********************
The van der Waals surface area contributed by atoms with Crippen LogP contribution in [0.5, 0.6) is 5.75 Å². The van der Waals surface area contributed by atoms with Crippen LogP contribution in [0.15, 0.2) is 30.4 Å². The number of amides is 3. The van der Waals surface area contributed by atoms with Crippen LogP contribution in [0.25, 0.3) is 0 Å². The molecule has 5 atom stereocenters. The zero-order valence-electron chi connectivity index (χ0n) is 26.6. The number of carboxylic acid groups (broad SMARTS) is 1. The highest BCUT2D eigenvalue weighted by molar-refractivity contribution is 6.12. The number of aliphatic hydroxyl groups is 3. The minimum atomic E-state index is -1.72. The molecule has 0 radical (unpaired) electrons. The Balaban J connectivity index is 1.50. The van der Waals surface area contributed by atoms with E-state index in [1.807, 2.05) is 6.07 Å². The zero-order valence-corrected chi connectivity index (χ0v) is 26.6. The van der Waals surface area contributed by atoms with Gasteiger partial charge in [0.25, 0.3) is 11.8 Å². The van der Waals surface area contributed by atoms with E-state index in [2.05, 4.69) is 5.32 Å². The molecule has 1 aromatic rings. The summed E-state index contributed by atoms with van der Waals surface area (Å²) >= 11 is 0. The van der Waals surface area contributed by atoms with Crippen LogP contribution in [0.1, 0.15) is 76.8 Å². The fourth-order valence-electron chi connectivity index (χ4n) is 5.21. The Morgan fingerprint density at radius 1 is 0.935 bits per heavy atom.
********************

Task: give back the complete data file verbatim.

The van der Waals surface area contributed by atoms with Crippen LogP contribution in [0.5, 0.6) is 5.75 Å². The van der Waals surface area contributed by atoms with Crippen LogP contribution in [0.15, 0.2) is 30.4 Å². The number of amides is 3. The van der Waals surface area contributed by atoms with Crippen LogP contribution in [0.25, 0.3) is 0 Å². The molecule has 5 atom stereocenters. The zero-order valence-electron chi connectivity index (χ0n) is 26.6. The number of carboxylic acid groups (broad SMARTS) is 1. The highest BCUT2D eigenvalue weighted by molar-refractivity contribution is 6.12. The number of aliphatic hydroxyl groups is 3. The minimum atomic E-state index is -1.72. The molecule has 0 radical (unpaired) electrons. The Balaban J connectivity index is 1.50. The van der Waals surface area contributed by atoms with E-state index in [1.807, 2.05) is 6.07 Å². The zero-order valence-corrected chi connectivity index (χ0v) is 26.6. The van der Waals surface area contributed by atoms with Gasteiger partial charge in [0.25, 0.3) is 11.8 Å². The van der Waals surface area contributed by atoms with E-state index in [2.05, 4.69) is 5.32 Å². The molecule has 1 aromatic rings. The summed E-state index contributed by atoms with van der Waals surface area (Å²) >= 11 is 0. The van der Waals surface area contributed by atoms with Crippen LogP contribution in [0.1, 0.15) is 76.8 Å². The fourth-order valence-electron chi connectivity index (χ4n) is 5.21. The Morgan fingerprint density at radius 1 is 0.935 bits per heavy atom.